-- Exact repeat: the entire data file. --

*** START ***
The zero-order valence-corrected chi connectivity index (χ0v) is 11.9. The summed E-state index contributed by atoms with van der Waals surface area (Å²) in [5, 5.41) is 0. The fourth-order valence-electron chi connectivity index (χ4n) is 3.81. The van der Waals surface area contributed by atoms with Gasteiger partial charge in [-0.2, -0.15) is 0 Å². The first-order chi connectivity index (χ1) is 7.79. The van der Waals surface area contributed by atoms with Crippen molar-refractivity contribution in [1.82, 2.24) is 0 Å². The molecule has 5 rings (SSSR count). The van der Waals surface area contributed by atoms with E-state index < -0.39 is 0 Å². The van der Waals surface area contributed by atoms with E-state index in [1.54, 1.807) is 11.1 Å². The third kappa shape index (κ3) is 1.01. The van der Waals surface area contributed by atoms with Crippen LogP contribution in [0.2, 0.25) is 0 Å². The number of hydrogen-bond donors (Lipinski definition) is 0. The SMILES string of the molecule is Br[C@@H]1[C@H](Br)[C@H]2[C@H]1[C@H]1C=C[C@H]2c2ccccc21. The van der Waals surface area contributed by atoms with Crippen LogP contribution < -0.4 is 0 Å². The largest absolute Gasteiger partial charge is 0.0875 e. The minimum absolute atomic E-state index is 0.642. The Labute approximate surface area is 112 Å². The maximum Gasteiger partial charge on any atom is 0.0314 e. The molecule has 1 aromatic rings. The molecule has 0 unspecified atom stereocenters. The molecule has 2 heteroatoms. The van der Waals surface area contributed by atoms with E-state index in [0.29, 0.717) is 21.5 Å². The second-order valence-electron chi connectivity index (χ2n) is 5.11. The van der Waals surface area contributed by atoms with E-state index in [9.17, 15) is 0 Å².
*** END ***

The zero-order valence-corrected chi connectivity index (χ0v) is 11.9. The summed E-state index contributed by atoms with van der Waals surface area (Å²) in [5, 5.41) is 0. The fourth-order valence-electron chi connectivity index (χ4n) is 3.81. The van der Waals surface area contributed by atoms with Gasteiger partial charge in [-0.2, -0.15) is 0 Å². The first-order chi connectivity index (χ1) is 7.79. The van der Waals surface area contributed by atoms with Crippen molar-refractivity contribution in [1.82, 2.24) is 0 Å². The molecule has 5 rings (SSSR count). The van der Waals surface area contributed by atoms with E-state index < -0.39 is 0 Å². The van der Waals surface area contributed by atoms with E-state index in [1.54, 1.807) is 11.1 Å². The third kappa shape index (κ3) is 1.01. The van der Waals surface area contributed by atoms with Crippen LogP contribution in [0.2, 0.25) is 0 Å². The number of hydrogen-bond donors (Lipinski definition) is 0. The SMILES string of the molecule is Br[C@@H]1[C@H](Br)[C@H]2[C@H]1[C@H]1C=C[C@H]2c2ccccc21. The van der Waals surface area contributed by atoms with Crippen LogP contribution < -0.4 is 0 Å². The largest absolute Gasteiger partial charge is 0.0875 e. The minimum absolute atomic E-state index is 0.642. The Labute approximate surface area is 112 Å². The maximum Gasteiger partial charge on any atom is 0.0314 e. The molecule has 1 aromatic rings. The molecule has 0 unspecified atom stereocenters. The molecule has 2 heteroatoms. The van der Waals surface area contributed by atoms with E-state index in [0.29, 0.717) is 21.5 Å². The second-order valence-electron chi connectivity index (χ2n) is 5.11. The van der Waals surface area contributed by atoms with E-state index in [9.17, 15) is 0 Å².